It's the last week of camp and the last day before the Philadelphia Eagles arrive for a pair of joint practices ahead of Saturday's preseason finale. Rosters were cut to 80 players around the league Tuesday and will trim again next week down to 53 players. With a deep roster and heated competitions all over the field, the energy and buzz was palpable during Tuesday's session.
To find the press conferences of Mike McDaniel, Kader Kohou, Alec Ingold and more check out the team YouTube channel. For more analysis on today's practice, download the Drive Time Podcast with Travis Wingfield – available on Apple, Spotify, or wherever you get your podcasts.
To read the previous 15 training camp notebooks, click here.
Here are the takeaways from the Day 16 of training camp 2022:
1. Blitz beaters
Among a team full of energetic players and position groups that bounce around the practice field, the wide receivers might have an argument for the bubbliest on the team. Coach Wes Welker has his guys doing everything with speed and urgency – like the line-of-scrimmage release drill during individual work.
Diehard football geeks would love to watch this period as Tyreek Hill and Jaylen Waddle show their rare movement abilities and a skillset that translated to the team period of practice.
The anticipation continues to build for the first in-game connection from Tua Tagovailoa to Hill. The duo hooked up for another long touchdown during Tuesday's practice, taking advantage of Hill's immediate win off the line. Facing a blitz, Tagovailoa recognized the Cheetah clearing the defender almost immediately. He caught the shotgun snap at his own 45-yard-line and lofted a high-arcing ball down to the goal line. At the time of the throw, Hill was barely to the 30-yard-line. He located the spinning pigskin and ran under it for six right at the goal line.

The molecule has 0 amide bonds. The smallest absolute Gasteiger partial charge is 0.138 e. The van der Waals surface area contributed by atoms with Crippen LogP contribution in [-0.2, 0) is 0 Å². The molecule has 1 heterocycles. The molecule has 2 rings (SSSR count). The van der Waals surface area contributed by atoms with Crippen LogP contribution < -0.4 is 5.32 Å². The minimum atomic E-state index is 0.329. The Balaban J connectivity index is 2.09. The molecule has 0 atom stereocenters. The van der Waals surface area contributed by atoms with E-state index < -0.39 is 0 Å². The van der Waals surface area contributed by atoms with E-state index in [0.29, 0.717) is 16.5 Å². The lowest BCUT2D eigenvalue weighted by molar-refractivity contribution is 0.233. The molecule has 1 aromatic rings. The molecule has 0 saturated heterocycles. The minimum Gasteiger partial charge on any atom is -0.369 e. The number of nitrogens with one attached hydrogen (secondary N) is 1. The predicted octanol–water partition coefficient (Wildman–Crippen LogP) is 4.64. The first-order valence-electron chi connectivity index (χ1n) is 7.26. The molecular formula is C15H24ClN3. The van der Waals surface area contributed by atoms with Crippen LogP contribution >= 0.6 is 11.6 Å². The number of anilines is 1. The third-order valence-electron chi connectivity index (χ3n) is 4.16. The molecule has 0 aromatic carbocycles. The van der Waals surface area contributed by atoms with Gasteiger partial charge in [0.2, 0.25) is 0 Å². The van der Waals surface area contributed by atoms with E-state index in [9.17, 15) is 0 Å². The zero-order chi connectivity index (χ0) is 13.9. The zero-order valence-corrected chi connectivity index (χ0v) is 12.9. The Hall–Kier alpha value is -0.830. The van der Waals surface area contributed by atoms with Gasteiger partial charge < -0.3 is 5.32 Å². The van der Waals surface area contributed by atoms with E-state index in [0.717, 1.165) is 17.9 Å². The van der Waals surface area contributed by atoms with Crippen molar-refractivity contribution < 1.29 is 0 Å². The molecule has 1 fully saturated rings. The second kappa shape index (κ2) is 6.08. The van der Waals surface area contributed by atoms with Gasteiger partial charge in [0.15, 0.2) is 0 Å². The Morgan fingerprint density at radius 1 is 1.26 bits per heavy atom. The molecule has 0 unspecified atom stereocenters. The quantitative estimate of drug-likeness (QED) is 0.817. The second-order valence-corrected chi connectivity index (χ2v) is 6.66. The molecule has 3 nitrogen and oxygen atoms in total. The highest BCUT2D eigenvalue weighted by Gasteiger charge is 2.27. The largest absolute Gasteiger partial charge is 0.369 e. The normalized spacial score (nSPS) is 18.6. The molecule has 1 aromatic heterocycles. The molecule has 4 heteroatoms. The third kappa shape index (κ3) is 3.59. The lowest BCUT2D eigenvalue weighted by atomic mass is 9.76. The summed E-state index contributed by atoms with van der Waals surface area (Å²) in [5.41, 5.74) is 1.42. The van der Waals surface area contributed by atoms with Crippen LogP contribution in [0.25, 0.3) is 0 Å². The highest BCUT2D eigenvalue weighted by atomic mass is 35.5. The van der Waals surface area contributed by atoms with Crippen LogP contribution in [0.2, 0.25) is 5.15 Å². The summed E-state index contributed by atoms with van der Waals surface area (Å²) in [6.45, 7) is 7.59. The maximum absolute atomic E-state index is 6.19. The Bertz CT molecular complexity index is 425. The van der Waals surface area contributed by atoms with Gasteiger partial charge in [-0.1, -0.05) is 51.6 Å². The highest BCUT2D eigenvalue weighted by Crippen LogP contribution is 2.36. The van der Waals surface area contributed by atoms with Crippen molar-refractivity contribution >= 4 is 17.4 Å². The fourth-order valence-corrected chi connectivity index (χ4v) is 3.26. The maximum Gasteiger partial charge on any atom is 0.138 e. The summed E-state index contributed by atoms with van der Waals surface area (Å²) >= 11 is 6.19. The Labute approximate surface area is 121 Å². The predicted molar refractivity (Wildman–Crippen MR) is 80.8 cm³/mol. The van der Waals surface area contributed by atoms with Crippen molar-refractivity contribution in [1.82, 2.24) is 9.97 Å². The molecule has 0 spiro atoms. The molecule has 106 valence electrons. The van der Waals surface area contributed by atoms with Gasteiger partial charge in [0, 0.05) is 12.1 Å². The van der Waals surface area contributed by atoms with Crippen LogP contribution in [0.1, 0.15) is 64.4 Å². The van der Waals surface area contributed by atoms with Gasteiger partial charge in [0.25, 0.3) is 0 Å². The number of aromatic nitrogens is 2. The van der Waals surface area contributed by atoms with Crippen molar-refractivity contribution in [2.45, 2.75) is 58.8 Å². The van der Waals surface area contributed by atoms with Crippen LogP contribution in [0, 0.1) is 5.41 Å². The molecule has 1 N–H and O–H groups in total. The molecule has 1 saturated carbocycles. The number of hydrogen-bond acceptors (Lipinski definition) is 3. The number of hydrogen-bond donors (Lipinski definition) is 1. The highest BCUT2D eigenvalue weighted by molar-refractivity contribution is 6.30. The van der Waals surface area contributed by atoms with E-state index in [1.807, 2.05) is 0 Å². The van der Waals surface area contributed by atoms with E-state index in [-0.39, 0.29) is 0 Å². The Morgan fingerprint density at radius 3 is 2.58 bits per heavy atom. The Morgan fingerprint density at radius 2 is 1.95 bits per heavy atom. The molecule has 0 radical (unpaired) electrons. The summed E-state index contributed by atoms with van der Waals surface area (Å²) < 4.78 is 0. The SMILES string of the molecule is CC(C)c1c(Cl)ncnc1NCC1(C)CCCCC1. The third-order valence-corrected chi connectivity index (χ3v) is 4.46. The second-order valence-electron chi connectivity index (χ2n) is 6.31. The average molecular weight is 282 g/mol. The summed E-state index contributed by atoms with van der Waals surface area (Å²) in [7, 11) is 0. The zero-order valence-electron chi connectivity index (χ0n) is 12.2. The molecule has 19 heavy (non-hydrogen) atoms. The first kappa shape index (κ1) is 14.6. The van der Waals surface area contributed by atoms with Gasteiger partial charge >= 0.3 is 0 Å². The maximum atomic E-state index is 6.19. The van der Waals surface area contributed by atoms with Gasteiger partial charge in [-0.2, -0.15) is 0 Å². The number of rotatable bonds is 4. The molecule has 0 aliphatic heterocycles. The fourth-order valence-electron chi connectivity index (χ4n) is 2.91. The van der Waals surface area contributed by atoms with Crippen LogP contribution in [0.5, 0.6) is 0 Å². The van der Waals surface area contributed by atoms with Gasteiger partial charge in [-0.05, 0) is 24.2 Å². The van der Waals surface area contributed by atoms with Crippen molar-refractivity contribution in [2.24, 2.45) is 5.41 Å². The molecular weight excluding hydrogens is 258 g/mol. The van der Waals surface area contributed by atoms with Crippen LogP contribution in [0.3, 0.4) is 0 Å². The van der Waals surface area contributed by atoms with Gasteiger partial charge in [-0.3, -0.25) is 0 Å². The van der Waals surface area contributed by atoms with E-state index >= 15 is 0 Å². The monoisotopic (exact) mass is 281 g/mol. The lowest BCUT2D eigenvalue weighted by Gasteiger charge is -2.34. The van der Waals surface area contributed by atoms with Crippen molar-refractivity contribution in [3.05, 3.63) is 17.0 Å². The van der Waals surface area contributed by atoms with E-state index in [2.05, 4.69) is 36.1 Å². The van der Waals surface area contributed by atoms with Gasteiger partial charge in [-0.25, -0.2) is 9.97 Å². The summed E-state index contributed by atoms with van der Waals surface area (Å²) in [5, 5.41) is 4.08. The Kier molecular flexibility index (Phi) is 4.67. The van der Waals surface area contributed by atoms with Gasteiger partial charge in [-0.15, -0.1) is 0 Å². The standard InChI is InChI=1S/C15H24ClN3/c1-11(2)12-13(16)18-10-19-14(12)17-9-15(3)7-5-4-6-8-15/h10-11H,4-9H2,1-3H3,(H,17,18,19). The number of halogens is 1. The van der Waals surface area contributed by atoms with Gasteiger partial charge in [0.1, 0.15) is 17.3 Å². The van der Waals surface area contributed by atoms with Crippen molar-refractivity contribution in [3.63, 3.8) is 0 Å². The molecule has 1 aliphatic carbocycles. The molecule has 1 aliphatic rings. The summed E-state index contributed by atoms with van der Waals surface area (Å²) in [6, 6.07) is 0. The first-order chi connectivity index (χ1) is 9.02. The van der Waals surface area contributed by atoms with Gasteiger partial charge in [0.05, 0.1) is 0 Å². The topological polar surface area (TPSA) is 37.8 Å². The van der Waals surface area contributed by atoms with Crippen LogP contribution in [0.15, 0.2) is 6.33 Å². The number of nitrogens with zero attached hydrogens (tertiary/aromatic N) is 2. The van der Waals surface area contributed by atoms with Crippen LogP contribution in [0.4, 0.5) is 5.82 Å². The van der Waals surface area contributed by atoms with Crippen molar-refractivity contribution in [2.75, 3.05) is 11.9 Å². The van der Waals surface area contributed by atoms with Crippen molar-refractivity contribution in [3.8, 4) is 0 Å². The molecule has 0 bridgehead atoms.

Later, against another blitz, with one more rusher than the pass protection could account for, Tagovailoa faded away from the rush and cruised another 40-yard pass. The benefit of the extra rusher means the defense is short a man on the back end. This time, it was tight end Mike Gesicki who caught it at the 20 and finished the play in the end zone for a 60-yard score.
2. Individual period carries over to team
The defense had their own version of individual period work carrying over to the team session. Afforded an up-close look at Outside Linebackers Coach Ty McKenzie, we saw Jaelan Phillips rip through an arsenal of pass rush moves much to McKenzie's approval.
A few minutes later, Phillips was in the backfield to shut down a play in the team portion of practice with the same move he repped earlier over-and-over. Phillips blends stout strength with rare bend and athleticism.
Later in the practice, the second-year linebacker sprinted with speed around the edge for his second sack. It's a positive trend for Phillips after he applied a pair of pressures on Raiders quarterbacks Saturday night.
3. The Ivory Coast pipeline
After a game tape full of sticky coverage and a pass breakup that was nearly an interception, rookie cornerback Kader Kohou met with the media on Tuesday. There, he detailed his background and journey to not just the National Football League, but the United States.